The film begins with Flashman making a patriotic speech to the boys of Rugby School framed by a giant Union Flag, in a scene which appears to be a parody of the opening sequence in the 1970 film Patton. There is a brief flashback to the events of the original Flashman, with the head of the Rugby School recounting Flashman’s exploits in Afghanistan.
The film then follows the plot of the book, which itself largely derives from The Prisoner of Zenda. Flashman is forced by Otto von Bismarck to impersonate a Danish prince, who is about to marry a German princess. Bismarck exacts this retribution partly in revenge for Bismarck’s humiliation at the hands of Flashman in London; Flashman stole Bismarck’s mistress Lola Montez, then manoeuvred him into boxing against a professional boxer, John Gully, at a house party. Bismarck does not wish the Princess to marry a Dane, since this may tilt the balance on the Schleswig-Holstein Question and interfere with his plans for a united Germany. —Wikipedia
If any single director can encapsulate the popular image of Britain in the Swinging Sixties, then it is probably Richard Lester. With his use of flamboyant cinematic devices and liking for zany humour, he captured the vitality, and sometimes the triviality, of the period more vividly than any other director. This has been somewhat to the detriment of his later work which, whilst more conventional in style, has qualities which have been overshadowed by his fashionable earlier output.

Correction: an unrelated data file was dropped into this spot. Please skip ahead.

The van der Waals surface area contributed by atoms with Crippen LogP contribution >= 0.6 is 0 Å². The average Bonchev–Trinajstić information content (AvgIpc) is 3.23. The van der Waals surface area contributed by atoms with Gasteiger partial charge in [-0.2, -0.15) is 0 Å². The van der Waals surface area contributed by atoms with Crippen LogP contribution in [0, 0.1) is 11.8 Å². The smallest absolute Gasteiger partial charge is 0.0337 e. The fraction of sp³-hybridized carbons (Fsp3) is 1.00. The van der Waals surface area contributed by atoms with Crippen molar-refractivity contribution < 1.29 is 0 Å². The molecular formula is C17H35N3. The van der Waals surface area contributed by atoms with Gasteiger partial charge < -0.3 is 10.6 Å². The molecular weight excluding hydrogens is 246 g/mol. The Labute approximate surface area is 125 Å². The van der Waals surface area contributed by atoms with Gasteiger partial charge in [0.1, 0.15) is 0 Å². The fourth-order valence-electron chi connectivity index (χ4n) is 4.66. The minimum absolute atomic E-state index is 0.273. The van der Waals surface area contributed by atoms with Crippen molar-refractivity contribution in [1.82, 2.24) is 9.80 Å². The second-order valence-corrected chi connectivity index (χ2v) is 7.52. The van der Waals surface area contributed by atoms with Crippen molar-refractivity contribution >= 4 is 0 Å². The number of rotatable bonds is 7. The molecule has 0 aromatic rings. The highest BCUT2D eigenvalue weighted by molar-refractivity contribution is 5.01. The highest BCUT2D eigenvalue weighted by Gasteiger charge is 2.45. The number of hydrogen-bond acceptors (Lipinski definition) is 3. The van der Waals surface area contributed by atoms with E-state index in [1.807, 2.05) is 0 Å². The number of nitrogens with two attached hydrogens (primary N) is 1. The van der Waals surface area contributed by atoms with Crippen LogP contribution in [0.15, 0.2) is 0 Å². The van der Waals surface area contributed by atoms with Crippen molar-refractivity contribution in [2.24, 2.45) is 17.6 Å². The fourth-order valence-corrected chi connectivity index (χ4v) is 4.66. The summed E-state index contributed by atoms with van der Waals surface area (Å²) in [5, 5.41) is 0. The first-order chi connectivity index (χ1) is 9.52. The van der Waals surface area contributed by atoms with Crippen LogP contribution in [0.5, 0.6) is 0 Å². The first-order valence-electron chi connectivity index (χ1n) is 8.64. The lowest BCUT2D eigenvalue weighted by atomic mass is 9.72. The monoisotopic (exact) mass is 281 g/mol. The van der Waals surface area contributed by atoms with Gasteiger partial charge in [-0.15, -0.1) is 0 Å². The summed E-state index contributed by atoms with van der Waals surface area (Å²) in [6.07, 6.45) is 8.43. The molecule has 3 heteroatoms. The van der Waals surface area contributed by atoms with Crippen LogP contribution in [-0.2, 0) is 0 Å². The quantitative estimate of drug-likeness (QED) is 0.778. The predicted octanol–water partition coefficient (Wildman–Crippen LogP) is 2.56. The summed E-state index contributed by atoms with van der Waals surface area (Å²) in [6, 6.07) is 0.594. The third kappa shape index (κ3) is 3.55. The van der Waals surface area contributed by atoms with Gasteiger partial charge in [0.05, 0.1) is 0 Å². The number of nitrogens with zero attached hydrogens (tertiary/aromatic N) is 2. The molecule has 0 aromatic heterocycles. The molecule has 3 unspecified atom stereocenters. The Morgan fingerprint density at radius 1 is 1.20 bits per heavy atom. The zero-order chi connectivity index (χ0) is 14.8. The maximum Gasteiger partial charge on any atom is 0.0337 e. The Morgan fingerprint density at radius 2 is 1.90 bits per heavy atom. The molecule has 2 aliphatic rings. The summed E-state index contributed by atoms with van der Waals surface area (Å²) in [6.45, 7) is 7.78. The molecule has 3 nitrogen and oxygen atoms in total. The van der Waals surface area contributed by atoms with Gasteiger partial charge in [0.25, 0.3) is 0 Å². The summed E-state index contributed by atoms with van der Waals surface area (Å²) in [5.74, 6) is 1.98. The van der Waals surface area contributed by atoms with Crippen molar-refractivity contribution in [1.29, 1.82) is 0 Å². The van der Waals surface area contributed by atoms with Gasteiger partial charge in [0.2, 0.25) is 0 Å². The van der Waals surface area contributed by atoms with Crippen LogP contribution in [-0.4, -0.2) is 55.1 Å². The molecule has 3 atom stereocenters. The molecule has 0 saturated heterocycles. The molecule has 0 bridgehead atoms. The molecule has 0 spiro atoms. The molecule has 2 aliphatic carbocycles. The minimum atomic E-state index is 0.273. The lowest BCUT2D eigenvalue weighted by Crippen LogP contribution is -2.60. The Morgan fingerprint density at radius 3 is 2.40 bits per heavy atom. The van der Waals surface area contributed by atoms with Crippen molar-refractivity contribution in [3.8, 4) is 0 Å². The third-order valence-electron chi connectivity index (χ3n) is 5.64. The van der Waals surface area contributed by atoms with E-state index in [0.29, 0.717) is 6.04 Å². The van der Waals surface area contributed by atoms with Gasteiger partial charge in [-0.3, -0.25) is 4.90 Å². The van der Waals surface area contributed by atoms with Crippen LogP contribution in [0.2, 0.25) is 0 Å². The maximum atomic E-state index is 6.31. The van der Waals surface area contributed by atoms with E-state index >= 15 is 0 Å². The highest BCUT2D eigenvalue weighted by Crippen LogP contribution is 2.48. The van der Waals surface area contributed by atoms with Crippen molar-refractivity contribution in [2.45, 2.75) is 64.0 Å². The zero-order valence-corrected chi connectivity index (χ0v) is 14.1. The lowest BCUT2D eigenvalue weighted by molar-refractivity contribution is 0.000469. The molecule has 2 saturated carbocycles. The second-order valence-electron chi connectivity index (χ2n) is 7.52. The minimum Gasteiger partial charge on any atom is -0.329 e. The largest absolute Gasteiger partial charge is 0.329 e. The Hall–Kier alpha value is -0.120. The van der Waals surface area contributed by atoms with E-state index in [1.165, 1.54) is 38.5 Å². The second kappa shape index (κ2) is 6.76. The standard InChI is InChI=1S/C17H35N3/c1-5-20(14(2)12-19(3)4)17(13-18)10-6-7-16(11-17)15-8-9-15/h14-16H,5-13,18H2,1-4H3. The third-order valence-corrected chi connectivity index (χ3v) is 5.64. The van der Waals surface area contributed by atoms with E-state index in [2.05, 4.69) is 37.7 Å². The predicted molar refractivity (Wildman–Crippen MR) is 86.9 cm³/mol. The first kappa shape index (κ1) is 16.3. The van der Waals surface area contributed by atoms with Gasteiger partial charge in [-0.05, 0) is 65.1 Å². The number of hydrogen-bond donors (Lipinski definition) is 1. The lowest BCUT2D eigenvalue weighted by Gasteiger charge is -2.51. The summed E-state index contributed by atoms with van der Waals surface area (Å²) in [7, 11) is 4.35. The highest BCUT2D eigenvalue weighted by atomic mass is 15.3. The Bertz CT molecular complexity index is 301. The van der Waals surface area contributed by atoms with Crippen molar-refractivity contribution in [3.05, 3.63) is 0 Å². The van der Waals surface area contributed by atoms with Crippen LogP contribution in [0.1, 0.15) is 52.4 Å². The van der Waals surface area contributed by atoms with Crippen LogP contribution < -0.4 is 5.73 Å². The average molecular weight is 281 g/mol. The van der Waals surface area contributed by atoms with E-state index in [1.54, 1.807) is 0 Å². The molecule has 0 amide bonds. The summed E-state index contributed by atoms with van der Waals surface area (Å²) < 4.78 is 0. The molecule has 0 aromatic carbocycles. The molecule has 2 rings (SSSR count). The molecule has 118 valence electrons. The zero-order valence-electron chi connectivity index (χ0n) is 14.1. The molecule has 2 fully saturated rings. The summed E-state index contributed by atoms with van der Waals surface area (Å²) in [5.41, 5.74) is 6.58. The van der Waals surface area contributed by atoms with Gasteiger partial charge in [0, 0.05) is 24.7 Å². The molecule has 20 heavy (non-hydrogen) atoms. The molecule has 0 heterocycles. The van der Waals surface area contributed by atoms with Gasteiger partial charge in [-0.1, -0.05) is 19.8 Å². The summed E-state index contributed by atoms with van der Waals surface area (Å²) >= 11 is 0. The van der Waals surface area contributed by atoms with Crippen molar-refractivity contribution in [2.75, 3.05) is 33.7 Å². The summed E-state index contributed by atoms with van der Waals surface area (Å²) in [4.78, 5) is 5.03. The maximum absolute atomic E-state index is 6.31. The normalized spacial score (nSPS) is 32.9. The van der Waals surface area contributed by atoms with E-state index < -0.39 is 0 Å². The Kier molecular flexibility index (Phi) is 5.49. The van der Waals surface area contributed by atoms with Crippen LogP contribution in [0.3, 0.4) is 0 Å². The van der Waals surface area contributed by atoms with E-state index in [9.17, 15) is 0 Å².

Lester was born in Philadelphia, USA, on 19 January 1932. After graduating in clinical psychology from the University of Pennsylvania, he began his career in American television as a stagehand, rising to become a director at just 20. He left for Europe in 1954, settling in Britain in 1956.
His sympathy for anarchic comedy made him an ideal director for the television series A Show Called Fred (ITV, 1956), where he worked with Peter Sellers and Spike Milligan. He teamed up with them again for… read more
McDowell is really too good for the film; nice supporting turns from Reed & Bates, but Lester's staging of action-comedy is sometimes stupefying. Too often he undercuts the jokes, underplays the physical gags or altogether puts the damned camera in the wrong place. Nice costumes; but the failure of Royal Flash to become a Bond-like franchise of historical romps is obvious once you've seen it bungled so thoroughly.